If his negligence consists of failing to discover a lien in connection with a search of real estate title, then the damage recoverable is the amount of the lien. Bayerl v. Smyth, 117 N.J.L. 412, 189 A. 93 (E. & A.1937); Jacobsen v. Peterson, 91 N.J.L. 404, 103 A. 983 (S.Ct.1918), aff'd 92 N.J.L. 631, 105 A. 894 (E. & A.1918). See also French v. Armstrong, 80 N.J.L. 152, 76 A. 336 (S.Ct.1910). If the attorney is retained to give legal advice, is negligent in that respect and the client pays money to others as a result thereof, he is responsible to the client for the full amount paid, even though the client may have an action for damages against another in connection with the transaction involved. Fabry v. Jay, 104 N.J.L. 617, 141 A. 780 (E. & A.1928). If he is negligent in preparing a chattel mortgage so that it later is found to be invalid in a bankruptcy proceeding involving the mortgagor, he is liable for the difference between the amount the client received as a general creditor and the full amount that would have been received had the mortgage been valid. McCullough v. Sullivan, 102 N.J.L. 381, 132 A. 102 (E. & A.1926).

However, where, as here, the attorney is retained to conduct litigation against a defendant (hereafter referred to as "the main defendant") and is guilty of malpractice in connection therewith for example in failing to file a complaint within the statute of limitations the measure of the loss or damages recoverable by the client appears to be a novel question, at least on the appellate level, in this State. 3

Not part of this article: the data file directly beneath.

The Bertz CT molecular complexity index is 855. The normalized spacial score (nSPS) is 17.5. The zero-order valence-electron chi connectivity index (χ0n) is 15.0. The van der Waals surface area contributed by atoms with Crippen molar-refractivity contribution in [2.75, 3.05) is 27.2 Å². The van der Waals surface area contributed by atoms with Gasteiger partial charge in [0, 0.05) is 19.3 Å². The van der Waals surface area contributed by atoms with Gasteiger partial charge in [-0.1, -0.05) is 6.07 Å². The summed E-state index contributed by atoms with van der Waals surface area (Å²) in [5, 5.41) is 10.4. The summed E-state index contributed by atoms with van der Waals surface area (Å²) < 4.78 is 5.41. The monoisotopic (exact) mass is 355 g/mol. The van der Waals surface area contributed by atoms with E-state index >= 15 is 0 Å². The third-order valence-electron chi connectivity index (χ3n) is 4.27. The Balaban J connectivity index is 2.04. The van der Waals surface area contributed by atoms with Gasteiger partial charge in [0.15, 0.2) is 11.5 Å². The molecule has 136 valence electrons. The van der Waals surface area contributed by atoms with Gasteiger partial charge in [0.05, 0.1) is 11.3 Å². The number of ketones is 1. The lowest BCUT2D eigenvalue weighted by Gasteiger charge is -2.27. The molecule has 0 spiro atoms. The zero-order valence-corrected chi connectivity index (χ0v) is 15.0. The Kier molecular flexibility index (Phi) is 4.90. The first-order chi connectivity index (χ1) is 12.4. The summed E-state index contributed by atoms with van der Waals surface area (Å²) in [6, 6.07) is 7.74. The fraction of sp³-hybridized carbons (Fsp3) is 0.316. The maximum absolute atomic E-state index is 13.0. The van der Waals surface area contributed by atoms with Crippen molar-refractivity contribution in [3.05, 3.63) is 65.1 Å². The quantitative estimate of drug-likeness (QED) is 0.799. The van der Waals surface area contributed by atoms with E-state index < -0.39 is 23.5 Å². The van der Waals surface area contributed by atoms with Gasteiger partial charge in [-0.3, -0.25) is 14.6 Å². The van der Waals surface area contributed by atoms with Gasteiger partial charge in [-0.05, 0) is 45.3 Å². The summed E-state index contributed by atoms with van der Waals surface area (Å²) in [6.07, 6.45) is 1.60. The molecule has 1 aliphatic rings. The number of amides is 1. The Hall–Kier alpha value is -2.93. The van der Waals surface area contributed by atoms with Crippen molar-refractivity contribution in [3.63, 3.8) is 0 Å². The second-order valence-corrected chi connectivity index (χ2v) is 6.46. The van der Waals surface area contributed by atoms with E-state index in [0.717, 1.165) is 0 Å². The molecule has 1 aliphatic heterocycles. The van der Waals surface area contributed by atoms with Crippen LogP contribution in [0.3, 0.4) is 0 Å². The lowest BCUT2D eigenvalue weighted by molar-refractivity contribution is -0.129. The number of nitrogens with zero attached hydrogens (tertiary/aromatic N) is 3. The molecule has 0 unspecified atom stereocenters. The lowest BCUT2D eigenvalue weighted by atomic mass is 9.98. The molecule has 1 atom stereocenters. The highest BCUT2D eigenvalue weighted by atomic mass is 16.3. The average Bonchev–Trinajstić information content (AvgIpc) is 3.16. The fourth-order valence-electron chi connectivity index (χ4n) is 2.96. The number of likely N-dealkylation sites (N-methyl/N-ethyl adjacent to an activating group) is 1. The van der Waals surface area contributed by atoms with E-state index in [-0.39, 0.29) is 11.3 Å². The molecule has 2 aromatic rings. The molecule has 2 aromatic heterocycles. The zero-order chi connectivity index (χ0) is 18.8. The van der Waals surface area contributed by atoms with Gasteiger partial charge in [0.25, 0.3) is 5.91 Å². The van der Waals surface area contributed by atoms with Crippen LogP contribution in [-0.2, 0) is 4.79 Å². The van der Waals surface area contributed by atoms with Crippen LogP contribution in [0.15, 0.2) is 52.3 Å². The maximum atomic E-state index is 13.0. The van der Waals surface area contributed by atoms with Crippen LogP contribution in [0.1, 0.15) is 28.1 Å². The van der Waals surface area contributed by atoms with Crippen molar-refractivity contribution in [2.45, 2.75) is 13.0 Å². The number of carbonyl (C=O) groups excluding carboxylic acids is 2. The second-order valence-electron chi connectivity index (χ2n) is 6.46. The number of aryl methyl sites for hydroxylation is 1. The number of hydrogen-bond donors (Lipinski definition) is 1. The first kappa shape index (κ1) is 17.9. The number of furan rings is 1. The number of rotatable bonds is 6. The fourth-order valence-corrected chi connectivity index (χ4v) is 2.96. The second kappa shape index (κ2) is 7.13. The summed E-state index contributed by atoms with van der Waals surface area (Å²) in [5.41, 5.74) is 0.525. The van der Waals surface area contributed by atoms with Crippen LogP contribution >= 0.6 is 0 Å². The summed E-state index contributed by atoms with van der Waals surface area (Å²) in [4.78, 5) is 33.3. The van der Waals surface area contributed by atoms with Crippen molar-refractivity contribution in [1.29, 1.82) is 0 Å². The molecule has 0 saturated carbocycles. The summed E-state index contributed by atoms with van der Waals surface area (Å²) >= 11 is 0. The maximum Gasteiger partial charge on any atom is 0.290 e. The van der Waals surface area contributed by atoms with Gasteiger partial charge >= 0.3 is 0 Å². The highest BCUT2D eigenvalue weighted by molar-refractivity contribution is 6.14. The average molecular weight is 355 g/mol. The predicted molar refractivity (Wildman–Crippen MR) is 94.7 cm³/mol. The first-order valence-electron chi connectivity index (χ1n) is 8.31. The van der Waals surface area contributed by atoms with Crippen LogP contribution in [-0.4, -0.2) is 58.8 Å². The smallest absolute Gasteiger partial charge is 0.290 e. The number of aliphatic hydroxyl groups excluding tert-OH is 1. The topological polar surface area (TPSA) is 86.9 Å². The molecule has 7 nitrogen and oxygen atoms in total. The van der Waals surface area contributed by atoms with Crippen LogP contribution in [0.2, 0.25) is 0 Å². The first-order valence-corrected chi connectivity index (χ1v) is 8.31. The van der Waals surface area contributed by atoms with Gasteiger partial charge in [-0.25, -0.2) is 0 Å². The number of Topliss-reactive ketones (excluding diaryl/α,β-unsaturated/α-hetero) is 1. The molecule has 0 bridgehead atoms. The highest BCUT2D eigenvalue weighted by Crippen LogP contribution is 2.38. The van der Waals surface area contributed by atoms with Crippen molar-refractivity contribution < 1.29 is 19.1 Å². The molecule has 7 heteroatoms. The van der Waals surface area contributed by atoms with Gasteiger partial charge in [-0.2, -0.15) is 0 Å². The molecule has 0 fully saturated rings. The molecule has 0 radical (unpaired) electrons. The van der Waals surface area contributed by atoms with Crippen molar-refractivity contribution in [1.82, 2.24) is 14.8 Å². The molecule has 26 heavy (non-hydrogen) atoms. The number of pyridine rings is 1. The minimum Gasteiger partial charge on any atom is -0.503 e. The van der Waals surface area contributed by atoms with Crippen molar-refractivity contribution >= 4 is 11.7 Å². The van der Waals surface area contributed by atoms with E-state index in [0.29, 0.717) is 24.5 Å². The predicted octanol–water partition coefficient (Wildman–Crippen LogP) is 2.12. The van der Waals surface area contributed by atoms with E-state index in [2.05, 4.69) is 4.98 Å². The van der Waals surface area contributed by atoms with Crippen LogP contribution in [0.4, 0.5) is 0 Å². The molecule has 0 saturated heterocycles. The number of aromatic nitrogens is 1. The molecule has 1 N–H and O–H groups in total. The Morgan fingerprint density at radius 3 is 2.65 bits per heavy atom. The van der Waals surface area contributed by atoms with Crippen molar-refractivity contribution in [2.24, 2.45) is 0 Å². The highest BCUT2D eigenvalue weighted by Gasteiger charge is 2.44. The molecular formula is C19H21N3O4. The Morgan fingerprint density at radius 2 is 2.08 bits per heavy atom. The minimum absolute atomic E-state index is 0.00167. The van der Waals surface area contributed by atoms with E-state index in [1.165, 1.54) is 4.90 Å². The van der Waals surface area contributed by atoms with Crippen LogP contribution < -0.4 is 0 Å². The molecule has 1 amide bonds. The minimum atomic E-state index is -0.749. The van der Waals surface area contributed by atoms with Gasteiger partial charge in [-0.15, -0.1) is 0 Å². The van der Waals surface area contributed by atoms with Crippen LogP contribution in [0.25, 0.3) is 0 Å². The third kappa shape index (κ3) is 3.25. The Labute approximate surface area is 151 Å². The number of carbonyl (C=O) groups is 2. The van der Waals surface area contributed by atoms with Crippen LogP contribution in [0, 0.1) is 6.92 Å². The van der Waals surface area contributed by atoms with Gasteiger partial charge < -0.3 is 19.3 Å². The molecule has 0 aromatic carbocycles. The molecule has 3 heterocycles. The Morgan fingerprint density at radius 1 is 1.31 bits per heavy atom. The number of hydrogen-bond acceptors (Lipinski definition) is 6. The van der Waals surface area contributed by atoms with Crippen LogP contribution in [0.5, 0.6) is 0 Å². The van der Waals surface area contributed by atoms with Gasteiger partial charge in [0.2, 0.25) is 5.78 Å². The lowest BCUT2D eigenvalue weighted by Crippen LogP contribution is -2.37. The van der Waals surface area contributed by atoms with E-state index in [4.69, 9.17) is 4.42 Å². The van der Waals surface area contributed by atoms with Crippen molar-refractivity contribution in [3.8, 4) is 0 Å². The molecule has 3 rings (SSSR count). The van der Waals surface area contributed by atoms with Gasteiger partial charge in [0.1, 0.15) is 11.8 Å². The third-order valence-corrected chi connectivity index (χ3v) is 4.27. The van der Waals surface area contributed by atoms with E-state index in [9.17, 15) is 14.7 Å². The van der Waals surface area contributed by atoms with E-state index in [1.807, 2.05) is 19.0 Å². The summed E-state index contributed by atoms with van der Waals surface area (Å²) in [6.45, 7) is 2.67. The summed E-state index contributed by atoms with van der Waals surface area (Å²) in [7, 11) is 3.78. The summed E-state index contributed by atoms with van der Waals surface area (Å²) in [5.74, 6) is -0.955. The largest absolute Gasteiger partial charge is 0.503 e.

The rule elsewhere, although not without exception, appears to be that such a malpractice action against the attorney involves a trial within a trial, in which the plaintiff has the burden of proving by a preponderance of the evidence that (1) he would have recovered a judgment in the action against the main defendant, (2) the amount of that judgment, and (3) the degree of collectibility of such judgment. Plaintiff's loss proximately resulting from the attorney's malpractice is deemed to be measured only by the amount of the judgment that could have been collected against the main defendant. To that extent evidence of the main defendant's financial status and solvency may be considered, although it is not entirely clear as to the period of time that should be taken into account for that purpose.